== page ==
It was quite amazing to be able to feel the range of emotional content of communication immediately after the stimulation was done. It was also sad to lose that once the effects wore off. Hopefully, the researchers will find ways to stimulate the brain so that the brain will be able to continue to function with a broader field of view, and communication can increase in meaning and depth.


What a remarkably fascinating point of view.

In my quest for information on TMS, it somehow skipped my attention that the effects are briefly lasting. Also, it is still difficult to overcome my hopeful skepticism.
MonarchMom said…
John - I am assuming this approach is not recommended for anyone with seizure activity, even if relatively dormant. I seem to remember that restriction when reading about similar treatment for chronic depression unresponsive to medication.

It's fascinating -- keep the info flowing. I for one have always been interested in new thinking and possibilities. When I got into trying to understand autism and its related issues, I was actually shocked by how little we know about brain functioning, especially compared to other parts of our body. There's all kinds of undiscovered possibilities out there waiting to be brought forth!
Petra said…

Please keep sharing on how you and others perceive the effects of TMS. This is absolutely INCREDIBLE!!

(and from your previous posts about YOUR experience.. if the effects of TMS make YOU happy, well, then that makes ME happy)
Strange Behavior, the effects of TMS were thought to be temporary if done once, and they last longer the more often the particular stimulation is repeated.

It's true that the peak effect was temporary, but if you read Kim's post at Age of Autism, you'll see that there is a so-far permanent residual effect. And that's quite a powerful change.

That observation seems true for both myself and the writer of this essay. And that's kind of remarkable, because it shows the mind has a strong desire to hold onto this track once it gets it.

Monarchmom . . . the frequency of this particular TMS does not induce seizures, and I would not be so quick to rule the treatment out in your own case.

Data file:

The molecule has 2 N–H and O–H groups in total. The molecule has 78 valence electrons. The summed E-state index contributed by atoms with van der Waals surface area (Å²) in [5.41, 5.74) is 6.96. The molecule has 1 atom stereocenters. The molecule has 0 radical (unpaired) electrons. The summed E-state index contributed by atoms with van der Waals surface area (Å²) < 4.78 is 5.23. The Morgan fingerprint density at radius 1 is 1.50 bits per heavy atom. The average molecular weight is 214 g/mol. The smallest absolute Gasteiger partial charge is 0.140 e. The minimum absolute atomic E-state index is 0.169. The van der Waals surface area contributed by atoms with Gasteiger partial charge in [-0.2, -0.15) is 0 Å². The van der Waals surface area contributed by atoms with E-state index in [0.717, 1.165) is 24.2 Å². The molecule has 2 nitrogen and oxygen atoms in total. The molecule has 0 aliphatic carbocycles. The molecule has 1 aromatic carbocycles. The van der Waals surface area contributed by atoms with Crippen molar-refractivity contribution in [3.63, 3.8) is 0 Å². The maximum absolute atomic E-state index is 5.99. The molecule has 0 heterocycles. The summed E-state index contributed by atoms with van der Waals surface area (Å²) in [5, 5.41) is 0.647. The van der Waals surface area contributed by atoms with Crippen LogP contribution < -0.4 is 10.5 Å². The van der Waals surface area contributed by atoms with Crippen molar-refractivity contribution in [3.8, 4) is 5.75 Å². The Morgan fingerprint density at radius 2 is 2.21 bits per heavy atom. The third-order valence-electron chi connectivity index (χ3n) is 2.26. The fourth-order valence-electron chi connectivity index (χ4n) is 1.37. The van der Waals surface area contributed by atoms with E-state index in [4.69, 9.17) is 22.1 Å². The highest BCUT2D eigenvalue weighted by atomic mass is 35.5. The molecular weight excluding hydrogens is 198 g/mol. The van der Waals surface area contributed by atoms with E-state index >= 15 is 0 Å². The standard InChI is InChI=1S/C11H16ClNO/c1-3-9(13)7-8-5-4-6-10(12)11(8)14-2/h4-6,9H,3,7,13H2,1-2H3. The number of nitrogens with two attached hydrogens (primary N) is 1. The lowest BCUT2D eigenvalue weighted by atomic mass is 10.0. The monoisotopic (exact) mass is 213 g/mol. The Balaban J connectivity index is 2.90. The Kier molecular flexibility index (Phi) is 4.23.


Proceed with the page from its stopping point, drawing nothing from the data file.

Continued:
Whenever we do this, we're in the hospital and have a neurologist on staff, but we've never actually had a seizure incident though we are prepared.

I guess in your case, the answer is, we don't know yet.
kyra said…
amazing! i'm soooooo intrigued about this TMS. it's remarkable and so significant that the other subjects in the study are having the same experiences. wild. i can't wait to hear more.
Polly Kahl said…
What struck me most about that dscription was how lonely and uncomfortable it must feel to know something is not quite right with how you're seeing things compared to how most others see them, but not being able to figure out what is causing it or what you're doing differently. You know that you're missing something but don't know how to correct it, or even how to articulate what it is so others can understand you experience. How incredibly frustrating.

Keep up the great work John.
Foresam said…
Have they tried this with anyone who can't speak yet to produce speech?
Michelle O'Neil said…
Thank you so much for sharing this John. I'm going to forward this and your previous TMS posts to Riley's teachers.
ChrisEldin said…
Thank you for sharing these posts. I am filing this information to share with my sister, whose son is an Aspergian. Truly fascinating stuff.
Holly Kennedy said…
This truly is amazing.
I'd love to hear more from your point of view, John.
Mike said…
This comment has been removed by the author.
Chumplet said…
I certainly hope this breakthrough treatment continues to make big strides. On a much smaller scale it reminds me of when I was a kid with increasingly bad vision. Every time I got a new pair of glasses, I suddenly saw everything with such clarity I rejoiced.

I saw your brother on our CTV station this morning while promoting his new book. He mentioned you!
Kathy Dyer said…
Hi John-

This is amazing-thanks for doing this---I think the autism intervention field is going to take a quantum leap.

Researchers in the 70's identified a tendency in children with autism to respond to a restricted ( an often irrelevant) portion of stimuli, and called it "stimulus overselectivity'--and this resulted in all sorts of problems in learning and socialization-as you may well imagine-

This work you are doing seems to be related to that phenomenon--and offers great hope that help is on the way.

Kathy Dyer